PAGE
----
Development managers must have a clear set of credos, value statements, and rules in place—along with people who exemplify both organisational values and development orientation. The best organisations develop simple, communicable, and viral language that resonates with everyone. There’s no doubt that morale is higher when people have a strong sense of organisational purpose and personal impact, which creates a greater sense of belonging and improves retention. The challenge for organisations is not reducible to compensation systems; they need to act systematically to frame and reflect the company’s mission in different ways.
I never knew who Che Guevara, one of the world’s greatest revolutionaries, was, till I read this passage attributed to him: “The merit of Marx is that he suddenly produces a qualitative change in the history of social thought. He interprets history, understanding its dynamics, predicts the future, but in addition to predicting it; he expresses a revolutionary concept: the world must not only be interpreted, it must be transformed.”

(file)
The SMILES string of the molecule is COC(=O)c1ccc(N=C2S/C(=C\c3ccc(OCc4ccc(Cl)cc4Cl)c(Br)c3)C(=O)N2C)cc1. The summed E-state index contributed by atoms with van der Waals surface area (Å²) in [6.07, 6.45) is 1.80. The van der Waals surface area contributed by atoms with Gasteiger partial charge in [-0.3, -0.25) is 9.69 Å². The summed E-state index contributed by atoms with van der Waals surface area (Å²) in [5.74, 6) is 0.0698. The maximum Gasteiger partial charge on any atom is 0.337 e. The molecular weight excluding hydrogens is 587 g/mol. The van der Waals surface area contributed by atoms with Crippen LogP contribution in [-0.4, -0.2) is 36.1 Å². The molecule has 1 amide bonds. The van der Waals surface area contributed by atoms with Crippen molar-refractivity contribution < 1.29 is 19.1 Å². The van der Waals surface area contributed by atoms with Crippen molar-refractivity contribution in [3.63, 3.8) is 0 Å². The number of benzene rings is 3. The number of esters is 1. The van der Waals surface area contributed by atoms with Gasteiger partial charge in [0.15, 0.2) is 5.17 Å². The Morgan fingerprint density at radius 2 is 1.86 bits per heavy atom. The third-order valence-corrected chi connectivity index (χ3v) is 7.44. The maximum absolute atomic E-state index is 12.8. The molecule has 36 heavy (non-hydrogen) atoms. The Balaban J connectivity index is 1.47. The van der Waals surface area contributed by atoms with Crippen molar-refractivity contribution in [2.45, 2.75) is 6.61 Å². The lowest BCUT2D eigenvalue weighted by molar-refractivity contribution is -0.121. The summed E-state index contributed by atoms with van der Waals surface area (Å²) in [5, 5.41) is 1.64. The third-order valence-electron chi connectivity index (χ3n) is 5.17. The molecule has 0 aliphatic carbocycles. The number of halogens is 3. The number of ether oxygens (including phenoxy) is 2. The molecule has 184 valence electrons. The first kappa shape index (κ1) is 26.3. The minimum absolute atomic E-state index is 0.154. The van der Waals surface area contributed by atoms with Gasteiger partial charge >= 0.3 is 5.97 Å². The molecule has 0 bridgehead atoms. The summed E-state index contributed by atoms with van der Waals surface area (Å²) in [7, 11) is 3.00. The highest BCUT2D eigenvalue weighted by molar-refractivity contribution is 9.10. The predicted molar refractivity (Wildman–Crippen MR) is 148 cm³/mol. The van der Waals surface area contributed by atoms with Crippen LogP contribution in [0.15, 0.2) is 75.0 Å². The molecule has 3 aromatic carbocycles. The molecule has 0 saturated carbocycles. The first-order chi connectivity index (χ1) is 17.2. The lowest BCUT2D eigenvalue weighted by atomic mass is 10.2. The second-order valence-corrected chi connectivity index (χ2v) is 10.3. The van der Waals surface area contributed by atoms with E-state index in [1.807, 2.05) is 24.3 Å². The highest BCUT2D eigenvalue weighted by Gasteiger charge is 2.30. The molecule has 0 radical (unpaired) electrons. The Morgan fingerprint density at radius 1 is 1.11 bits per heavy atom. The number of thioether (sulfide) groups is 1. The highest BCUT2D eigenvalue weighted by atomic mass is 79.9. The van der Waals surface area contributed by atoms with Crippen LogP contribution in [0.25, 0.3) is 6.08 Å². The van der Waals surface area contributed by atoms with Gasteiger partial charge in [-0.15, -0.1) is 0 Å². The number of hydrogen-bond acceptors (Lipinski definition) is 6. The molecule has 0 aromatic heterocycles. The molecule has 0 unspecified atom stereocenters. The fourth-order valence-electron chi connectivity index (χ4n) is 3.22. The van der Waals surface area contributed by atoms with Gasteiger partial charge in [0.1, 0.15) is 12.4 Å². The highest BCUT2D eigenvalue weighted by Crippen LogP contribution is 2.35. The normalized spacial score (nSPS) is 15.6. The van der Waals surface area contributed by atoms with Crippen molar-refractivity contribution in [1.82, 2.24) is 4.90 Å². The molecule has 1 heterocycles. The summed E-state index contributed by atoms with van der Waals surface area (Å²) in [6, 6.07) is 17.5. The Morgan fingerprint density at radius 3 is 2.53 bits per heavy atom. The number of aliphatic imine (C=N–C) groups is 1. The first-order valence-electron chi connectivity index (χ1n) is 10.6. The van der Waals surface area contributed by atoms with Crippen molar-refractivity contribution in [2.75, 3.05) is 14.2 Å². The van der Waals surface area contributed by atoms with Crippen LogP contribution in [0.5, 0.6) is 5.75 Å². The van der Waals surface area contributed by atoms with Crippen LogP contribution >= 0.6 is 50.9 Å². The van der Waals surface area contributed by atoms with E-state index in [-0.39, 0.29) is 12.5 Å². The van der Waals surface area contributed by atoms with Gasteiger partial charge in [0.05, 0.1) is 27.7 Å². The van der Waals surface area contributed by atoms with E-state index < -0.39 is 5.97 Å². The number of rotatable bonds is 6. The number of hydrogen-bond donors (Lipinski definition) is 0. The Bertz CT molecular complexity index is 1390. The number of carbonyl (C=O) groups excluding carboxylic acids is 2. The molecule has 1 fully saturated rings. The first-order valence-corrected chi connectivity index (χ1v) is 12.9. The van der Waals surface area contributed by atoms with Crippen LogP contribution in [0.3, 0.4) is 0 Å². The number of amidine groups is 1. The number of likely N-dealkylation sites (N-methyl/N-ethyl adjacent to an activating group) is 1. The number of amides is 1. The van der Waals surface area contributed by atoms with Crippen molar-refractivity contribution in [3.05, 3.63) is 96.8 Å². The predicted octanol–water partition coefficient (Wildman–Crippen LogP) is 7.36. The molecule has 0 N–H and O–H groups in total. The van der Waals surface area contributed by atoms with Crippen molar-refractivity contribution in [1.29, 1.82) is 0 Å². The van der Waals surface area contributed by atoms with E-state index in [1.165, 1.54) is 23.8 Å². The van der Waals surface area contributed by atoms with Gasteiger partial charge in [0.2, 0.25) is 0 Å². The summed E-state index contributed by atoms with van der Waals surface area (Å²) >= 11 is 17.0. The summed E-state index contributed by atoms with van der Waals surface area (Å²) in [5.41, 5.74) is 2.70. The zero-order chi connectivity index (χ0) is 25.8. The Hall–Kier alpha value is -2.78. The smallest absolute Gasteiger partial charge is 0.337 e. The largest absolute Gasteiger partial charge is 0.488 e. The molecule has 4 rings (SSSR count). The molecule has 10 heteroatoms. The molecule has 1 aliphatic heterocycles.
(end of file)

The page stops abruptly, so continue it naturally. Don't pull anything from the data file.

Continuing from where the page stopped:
As the founder of Ashoka, the world‘s largest club of social entrepreneurs, Bill Drayton says: “Social entrepreneurs are not content just to give a fish or teach how to fish. They will not rest until they have revolutionized the fishing industry”